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Bulgaria, Romania: Corruption and the EU

Categories: Central Asia & Caucasus, Eastern & Central Europe, Bulgaria, Romania, Turkmenistan, Development, Economics & Business, Governance, Human Rights, International Relations, Law, Politics, Technology for Transparency Network

Every six months, the European Commission [1] issues reports [2] “on progress with judicial reform, the fight against corruption and, concerning Bulgaria, the fight against organised crime.” According to the latest progress reports, Bulgaria [3] and Romania [4] “have made genuine efforts, particularly in judicial reform, and […] progress has been made. But more work is needed.” Both countries joined the European Union [5] (EU) on Jan. 1, 2007 [6].

Below are some of the views from the blogosphere.

Edward Lucas reposted his story [7] that appeared in the July 24 issue of the Economist, providing background and analysis:

By the polite standards of Brussels, it was quite tough. On July 23rd the European Commission issued critical reports on Bulgaria’s and Romania’s progress (or lack of it) in fighting corruption and spending European Union money. Yet after intense lobbying, the language was weaker than in the scalding drafts leaked earlier. And the commission dropped an explicit warning that Bulgaria was endangering its chances of joining the euro and the Schengen passport-free travel area.

Even so, the reports hit home, complaining of a “striking” absence of convincing results in Bulgaria’s anti-corruption fight, and of a “grave problem” over the “lack of accountability and transparency in public procurement” when spending EU funds. The commission announced severe sanctions, suspending aid worth as much as €486m ($770m). Without reform, the suspended sum will rise sharply by November.


What scandalises ordinary Bulgarians is that their country, the poorest in the EU, is missing a vital chance to modernise. Public services are dire—shown by a crisis this month in Sofia’s rubbish collection, which has left the streets piled with rotting piles of garbage. So foreign criticism, which in some countries might arouse defensiveness, is in fact welcomed. The EU’s popularity has rocketed, whereas the government’s negative rating is now as high as 73%. […]


In Romania, by contrast, politicians are relieved after escaping sanctions in a softly worded commission report on their anti-corruption and legal reform efforts. […] The commission bemoaned the lack of practical results but welcomed a “move in the right direction”. In Bulgaria, sadly, outsiders find it hard to see any movement at all.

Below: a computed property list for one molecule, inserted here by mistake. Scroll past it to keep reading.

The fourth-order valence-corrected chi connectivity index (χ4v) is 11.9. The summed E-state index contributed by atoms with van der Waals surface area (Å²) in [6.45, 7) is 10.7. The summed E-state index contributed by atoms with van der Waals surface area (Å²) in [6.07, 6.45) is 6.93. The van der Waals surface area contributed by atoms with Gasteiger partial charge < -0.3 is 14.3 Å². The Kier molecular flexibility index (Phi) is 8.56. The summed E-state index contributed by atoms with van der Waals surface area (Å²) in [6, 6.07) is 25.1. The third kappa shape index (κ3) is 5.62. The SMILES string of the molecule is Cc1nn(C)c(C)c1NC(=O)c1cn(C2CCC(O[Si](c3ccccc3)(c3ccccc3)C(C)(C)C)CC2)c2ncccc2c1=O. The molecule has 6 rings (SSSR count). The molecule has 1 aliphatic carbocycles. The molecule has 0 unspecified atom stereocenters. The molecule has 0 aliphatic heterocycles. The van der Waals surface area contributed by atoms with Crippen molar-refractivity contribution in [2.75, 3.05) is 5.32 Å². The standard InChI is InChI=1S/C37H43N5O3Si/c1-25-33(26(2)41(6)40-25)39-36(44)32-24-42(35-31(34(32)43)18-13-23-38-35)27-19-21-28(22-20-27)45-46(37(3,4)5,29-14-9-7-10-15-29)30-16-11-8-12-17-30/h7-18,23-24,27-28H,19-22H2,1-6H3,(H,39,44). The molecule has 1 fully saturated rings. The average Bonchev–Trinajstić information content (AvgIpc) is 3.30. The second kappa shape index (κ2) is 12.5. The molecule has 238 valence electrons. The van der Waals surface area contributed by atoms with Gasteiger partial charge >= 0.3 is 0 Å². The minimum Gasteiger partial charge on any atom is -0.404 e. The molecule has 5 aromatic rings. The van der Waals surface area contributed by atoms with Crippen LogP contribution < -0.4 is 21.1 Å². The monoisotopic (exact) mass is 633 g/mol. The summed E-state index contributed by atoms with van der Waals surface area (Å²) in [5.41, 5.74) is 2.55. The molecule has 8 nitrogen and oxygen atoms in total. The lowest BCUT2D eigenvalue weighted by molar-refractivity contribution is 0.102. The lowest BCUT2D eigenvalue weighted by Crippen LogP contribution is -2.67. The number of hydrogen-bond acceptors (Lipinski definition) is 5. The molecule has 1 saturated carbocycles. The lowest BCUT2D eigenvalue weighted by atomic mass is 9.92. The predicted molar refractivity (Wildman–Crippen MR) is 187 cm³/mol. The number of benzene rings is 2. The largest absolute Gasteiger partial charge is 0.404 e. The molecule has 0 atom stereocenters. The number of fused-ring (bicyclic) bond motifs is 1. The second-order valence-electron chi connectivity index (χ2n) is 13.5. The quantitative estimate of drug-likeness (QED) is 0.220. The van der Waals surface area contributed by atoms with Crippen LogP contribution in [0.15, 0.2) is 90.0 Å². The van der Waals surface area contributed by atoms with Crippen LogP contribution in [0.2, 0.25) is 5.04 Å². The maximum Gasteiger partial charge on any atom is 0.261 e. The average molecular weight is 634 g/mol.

Bulgarian blogger Maya Markova wrote this [8] on her blog, Maya's Corner, on July 17, roughly a week before sanctions were announced:

In its Bulgarian variant, democracy means that people elect rulers entangled in corruption and organized crime and then the country is shaken by an endless row of corruption and crime scandals, till the next elections.


Probably countries with developed civil society and rule of law can afford the EU subsidizing industry without sinking into the quagmire of corruption (though the quagmire of inefficiency will remain). However, countries like Bulgaria haven't much rule of law. And while ordinary citizens are struggling with Third World-like poverty, EU subsidies only serve to further enrich the gang that is ruling the country.

On July 31, Vitaliy of The 8th Circle noted [9] that “corruption [was] not enough to bring down Bulgarian government”:

Following a damning report from the EU, Bulgaria’s center-left government survived a no-confidence vote Wednesday. This is despite the EU’s decision to freeze over 800 million euros of farming, road and regional development aid for the country. […]


It makes you wonder how far can a government in Bulgaria go before it stumbles? With politicians not being held accountable, it is little surprise that the public lacks much trust in their government […].


This perpetuates the vicious cycle whereby a disinterested public withdraws from the political process easing the pressure on politicians who are then – even more so – left to their own devices.

That’s too bad. Bulgarians deserve better.

J Clive Matthews of Nosemonkey's EUtopia/Europhobia, however, wasn't sure why Bulgaria was in the EU at all [10]: